#31-Ryan Newman was fifth, followed by Ragan, Gaughan, #47-AJ Allmendinger, Jones (whose #77 Toyota survived a succession of incidents) and #37-Chris Buescher.

A second-place finisher at Sonoma last Sunday, Bowyer was already growing weary of the runner-up role.

"This bridesmaid deal sucks," Bowyer said. "I want to win. We're in this business to win. That's what (owners) Tony (Stewart) and Gene (Haas) pay me to do. I'm proud of everyone on the Mobil 1 Ford team."

--- By Reid Spencer / NASCAR Wire Service ---

AND

Ricky Stenhouse Jr. won the 59th annual Coke Zero 400 Powered By Coca-Cola on Saturday night at Daytona International Speedway, his second career victory in the Monster Energy NASCAR Cup Series and first at the "World Center of Racing."

Stenhouse, driving the #17 Fifth Third Bank Ford Fusion for Roush Fenway Racing, has now won two of the season's first three restrictor-plate races; he got his first Monster Energy Series victory earlier this season at Talladega Superspeedway. Prior to that breakthrough, Stenhouse had gone 157 races without a victory; now he has won twice in the last eight events.

"This validates what we did at Talladega," Stenhouse said. "This just keeps pushing us farther and farther along."

The race required "NASCAR Overtime," which pushed the race to 163 laps, three laps beyond the scheduled 160-lap/400-mile distance. In the OT, Stenhouse cagily outraced runner-up Clint Bowyer (#14 Mobil 1 Ford Fusion), winning by .0213 seconds. Paul Menard (#27 Moen/Menards Chevrolet SS) finished third.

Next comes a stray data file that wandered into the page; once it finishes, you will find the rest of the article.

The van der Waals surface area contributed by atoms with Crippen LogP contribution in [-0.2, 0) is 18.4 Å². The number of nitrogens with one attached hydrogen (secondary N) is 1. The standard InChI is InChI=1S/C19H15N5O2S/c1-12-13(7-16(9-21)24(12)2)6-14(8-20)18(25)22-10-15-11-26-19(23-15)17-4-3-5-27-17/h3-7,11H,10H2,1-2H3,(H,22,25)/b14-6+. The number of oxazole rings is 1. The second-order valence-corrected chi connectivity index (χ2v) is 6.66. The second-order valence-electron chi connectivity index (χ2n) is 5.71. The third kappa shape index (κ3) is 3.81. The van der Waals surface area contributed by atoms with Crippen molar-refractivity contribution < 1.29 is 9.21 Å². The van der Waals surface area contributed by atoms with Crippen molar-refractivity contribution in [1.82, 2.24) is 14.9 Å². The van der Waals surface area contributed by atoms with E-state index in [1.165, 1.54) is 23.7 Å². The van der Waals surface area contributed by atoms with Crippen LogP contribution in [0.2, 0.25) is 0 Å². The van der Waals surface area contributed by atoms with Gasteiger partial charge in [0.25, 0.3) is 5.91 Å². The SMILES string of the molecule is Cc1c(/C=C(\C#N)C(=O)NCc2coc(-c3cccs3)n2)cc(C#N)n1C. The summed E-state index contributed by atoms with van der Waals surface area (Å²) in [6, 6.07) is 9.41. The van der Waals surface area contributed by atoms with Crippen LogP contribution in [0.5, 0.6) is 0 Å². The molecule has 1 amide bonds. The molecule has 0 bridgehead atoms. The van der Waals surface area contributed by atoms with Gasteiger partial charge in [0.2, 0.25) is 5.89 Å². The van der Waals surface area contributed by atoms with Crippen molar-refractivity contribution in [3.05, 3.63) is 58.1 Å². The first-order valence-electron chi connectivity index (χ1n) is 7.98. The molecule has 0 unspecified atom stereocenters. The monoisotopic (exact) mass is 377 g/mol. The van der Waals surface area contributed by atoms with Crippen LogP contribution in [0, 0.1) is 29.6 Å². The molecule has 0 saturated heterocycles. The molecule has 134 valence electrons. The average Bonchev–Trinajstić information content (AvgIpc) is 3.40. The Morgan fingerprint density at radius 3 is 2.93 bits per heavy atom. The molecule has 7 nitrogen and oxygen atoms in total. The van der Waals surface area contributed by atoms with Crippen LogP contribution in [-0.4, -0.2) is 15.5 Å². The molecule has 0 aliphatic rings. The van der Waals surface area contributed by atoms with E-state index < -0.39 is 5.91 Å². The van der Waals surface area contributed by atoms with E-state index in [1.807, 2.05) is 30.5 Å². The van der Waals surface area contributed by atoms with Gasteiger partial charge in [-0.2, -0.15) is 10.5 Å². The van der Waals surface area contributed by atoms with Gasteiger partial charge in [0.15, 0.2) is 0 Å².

"He's got [restrictor-plate racing] figured out; he used to be sort of chaotic," Bowyer said of Stenhouse.

Dale Earnhardt Jr.'s highly anticipated, final DIS start in the Monster Energy Series provided early excitement as he started from the pole and challenged for the lead in search of a historic high-banked send-off. On Lap 52, though, contact with Menard sent Earnhardt (#88 Nationwide Chevrolet SS) into the wall in Turn 1. Right-side damage to sheet metal and tires forced a lengthy pit stop which put Earnhardt two laps down - and seemingly out of contention.

But ... not so fast. Earnhardt managed to get back on the lead lap thanks to being the beneficiary on two caution periods - getting a lap back each time, because he was the highest-scored competitor not on the lead lap. Remarkably, he rebounded to get as high as sixth but was involved in another accident on Lap 106, this one involving four cars, and limped home to a 32nd-place finish.

Reigning DAYTONA 500 champion Kurt Busch (#41 Monster Energy/Haas Automation Ford) saw his own shot at history escape his grasp, as he sought to become the sixth driver to win both the DAYTONA 500 and Coke Zero 400 in the same season. Busch started 15th - and finished 28th after being involved in a Lap 153 incident.

The race was divided into three stages - 40, 40 and 80 laps - with stage winners earning valuable bonus "playoff points" that carry through to the Monster Energy Series' 10-race playoffs that end the season.

Stage 1 was won by the defending Coke Zero 400 champion Brad Keselowski (#2 Detroit Genuine Parts Ford) with Earnhardt finishing second. Matt Kenseth (#20 DEWALT Flexvolt Toyota) won Stage 2, edging Denny Hamlin (#11 FedEx Express Toyota).

--- Daytona International Speedway ---